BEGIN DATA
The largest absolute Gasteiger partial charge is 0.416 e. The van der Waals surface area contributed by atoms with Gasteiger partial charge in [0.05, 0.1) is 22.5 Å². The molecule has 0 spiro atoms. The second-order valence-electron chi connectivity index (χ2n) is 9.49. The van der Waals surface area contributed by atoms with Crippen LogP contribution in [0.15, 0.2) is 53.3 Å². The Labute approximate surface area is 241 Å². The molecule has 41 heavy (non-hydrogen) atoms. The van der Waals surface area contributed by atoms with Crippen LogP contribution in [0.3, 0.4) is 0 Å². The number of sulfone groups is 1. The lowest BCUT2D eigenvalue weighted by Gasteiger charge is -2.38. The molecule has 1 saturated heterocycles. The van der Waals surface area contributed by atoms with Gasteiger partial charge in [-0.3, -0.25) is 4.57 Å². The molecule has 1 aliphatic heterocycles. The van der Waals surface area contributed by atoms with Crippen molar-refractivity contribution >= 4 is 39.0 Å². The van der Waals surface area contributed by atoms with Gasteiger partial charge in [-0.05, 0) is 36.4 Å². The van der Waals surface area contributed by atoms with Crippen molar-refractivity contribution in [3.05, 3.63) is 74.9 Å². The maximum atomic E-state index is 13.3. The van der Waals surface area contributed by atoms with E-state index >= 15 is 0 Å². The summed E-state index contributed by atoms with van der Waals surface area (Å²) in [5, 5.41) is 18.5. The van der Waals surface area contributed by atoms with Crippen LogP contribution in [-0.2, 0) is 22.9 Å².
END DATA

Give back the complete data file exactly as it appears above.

The largest absolute Gasteiger partial charge is 0.416 e. The van der Waals surface area contributed by atoms with Gasteiger partial charge in [0.05, 0.1) is 22.5 Å². The molecule has 0 spiro atoms. The second-order valence-electron chi connectivity index (χ2n) is 9.49. The van der Waals surface area contributed by atoms with Crippen LogP contribution in [0.15, 0.2) is 53.3 Å². The Labute approximate surface area is 241 Å². The molecule has 41 heavy (non-hydrogen) atoms. The van der Waals surface area contributed by atoms with Crippen LogP contribution in [0.3, 0.4) is 0 Å². The number of sulfone groups is 1. The lowest BCUT2D eigenvalue weighted by Gasteiger charge is -2.38. The molecule has 1 saturated heterocycles. The van der Waals surface area contributed by atoms with Gasteiger partial charge in [-0.3, -0.25) is 4.57 Å². The molecule has 1 aliphatic heterocycles. The van der Waals surface area contributed by atoms with Crippen molar-refractivity contribution >= 4 is 39.0 Å². The van der Waals surface area contributed by atoms with Gasteiger partial charge in [-0.05, 0) is 36.4 Å². The van der Waals surface area contributed by atoms with Crippen molar-refractivity contribution in [3.05, 3.63) is 74.9 Å². The maximum atomic E-state index is 13.3. The van der Waals surface area contributed by atoms with E-state index >= 15 is 0 Å². The summed E-state index contributed by atoms with van der Waals surface area (Å²) in [5, 5.41) is 18.5. The van der Waals surface area contributed by atoms with Crippen LogP contribution in [-0.2, 0) is 22.9 Å².